Before a statutory claim for misrepresentation can be brought for secondary market liability, the Ontario Securities Act requires a plaintiff to obtain leave of the court. The plaintiff bears the onus under section 138.8 of satisfying the court that: (1) the action is being brought in good faith; and (2) there is a reasonable possibility that the action will be resolved at trial in favour of the plaintiff. Further, the Ontario Securities Act includes a due diligence defence. A defendant will not be liable if: (1) prior to the release of the document containing the misrepresentation, the defendant conducted or caused to be conducted a “reasonable investigation”; and (2) at the time of the release of the document, the defendant had no reasonable grounds to believe that the document contained a misrepresentation. 

Holdings in IMAX

The Court in IMAX granted leave to the plaintiffs to proceed with their action under section 138.3 of the Ontario Securities Act and, in so doing, established a “relatively low” threshold to be met by a plaintiff when seeking leave. The Court interpreted the statutory leave test to require the plaintiffs to: (1) establish that they are bringing their action in the honest belief that they have an arguable claim, and for reasons that are consistent with the purpose of the statutory cause of action and not for an oblique or collateral purpose; and (2) lead credible evidence that would permit the Court, after reasoned consideration, to conclude that the plaintiffs had a reasonable possibility of success at trial. The Court also decided that, on a leave motion, the defendants bear the onus of satisfying the court that evidence going to a “reasonable investigation” defence or other statutory defence will foreclose the plaintiffs’ reasonable possibility of success at trial.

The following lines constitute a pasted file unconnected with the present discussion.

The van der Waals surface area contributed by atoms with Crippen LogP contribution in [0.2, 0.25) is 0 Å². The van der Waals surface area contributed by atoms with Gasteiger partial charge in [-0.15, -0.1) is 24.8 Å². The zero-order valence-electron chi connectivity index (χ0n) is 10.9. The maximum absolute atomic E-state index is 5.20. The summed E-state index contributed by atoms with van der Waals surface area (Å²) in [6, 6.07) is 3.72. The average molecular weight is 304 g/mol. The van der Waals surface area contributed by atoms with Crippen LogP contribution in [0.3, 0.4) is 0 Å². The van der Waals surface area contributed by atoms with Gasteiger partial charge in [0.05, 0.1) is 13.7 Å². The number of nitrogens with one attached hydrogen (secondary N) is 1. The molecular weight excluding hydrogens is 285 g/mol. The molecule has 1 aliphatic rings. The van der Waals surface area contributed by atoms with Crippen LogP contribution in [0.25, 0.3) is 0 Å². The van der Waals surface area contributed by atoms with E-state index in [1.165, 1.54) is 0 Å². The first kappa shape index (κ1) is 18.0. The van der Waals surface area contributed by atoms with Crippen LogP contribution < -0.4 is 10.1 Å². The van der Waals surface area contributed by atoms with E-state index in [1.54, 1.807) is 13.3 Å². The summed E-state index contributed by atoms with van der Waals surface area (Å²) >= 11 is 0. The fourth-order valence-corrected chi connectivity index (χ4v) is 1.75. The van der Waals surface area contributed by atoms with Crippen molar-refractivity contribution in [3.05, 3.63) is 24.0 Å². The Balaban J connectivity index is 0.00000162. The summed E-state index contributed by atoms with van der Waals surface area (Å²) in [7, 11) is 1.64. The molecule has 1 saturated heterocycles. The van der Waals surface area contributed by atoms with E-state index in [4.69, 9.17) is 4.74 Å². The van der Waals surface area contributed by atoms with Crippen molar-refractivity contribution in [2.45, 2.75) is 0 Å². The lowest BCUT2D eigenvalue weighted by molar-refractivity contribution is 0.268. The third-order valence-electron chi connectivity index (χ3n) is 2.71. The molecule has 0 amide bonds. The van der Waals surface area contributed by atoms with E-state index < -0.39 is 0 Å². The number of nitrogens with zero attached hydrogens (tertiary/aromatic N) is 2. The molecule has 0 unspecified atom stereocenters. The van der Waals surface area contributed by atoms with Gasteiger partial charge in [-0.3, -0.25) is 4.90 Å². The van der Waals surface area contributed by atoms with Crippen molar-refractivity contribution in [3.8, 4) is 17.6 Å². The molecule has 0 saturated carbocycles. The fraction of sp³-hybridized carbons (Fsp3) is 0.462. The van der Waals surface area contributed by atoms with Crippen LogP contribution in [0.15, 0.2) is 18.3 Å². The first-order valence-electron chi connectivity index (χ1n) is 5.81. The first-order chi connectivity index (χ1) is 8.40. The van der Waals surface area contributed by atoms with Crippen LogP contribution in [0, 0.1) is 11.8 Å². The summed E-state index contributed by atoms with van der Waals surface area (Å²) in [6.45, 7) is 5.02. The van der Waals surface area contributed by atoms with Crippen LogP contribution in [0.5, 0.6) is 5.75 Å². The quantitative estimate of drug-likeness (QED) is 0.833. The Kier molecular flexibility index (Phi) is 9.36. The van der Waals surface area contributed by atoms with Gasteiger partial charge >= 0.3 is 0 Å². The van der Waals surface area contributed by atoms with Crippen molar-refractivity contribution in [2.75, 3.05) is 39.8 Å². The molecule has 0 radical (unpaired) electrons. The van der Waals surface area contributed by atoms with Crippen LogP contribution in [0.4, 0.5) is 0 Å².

The Court also certified IMAX as a class proceeding under the Class Proceedings Act, 1992 for both statutory and common law misrepresentation claims. Significantly, even though there is a pending parallel US proceeding, the Court certified a global class consisting of Canadian and non-Canadian shareholders, regardless of whether they purchased their shares on the TSX or NASDAQ. Moreover, it accepted as common issues for trial: (1) whether class members’ purchases of shares on the TSX or NASDAQ may satisfy the reliance requirement for common law misrepresentation; and (2) whether aggregate damages can be assessed against the defendants. The decision departs from other secondary market decisions in which common law claims for misrepresentation were not certified because of the need for each class member to prove reliance. 

Although it is the first decision interpreting the leave requirements for secondary misrepresentation claims under the Ontario Securities Act, IMAX will not be the last word on how the leave requirements should be applied, nor will it be the last word on these certification issues. Apart from appeals, a number of other cases which have already filed seeking leave to bring statutory secondary market misrepresentation claims, and to have statutory and common law misrepresentation claims certified, will provide an opportunity for other judges to reflect and comment upon IMAX. Further, there is no doubt that the decision in IMAX will encourage future plaintiffs to launch similar securities’ claims.



Kelly Friedman, Ogilvy Renault LLP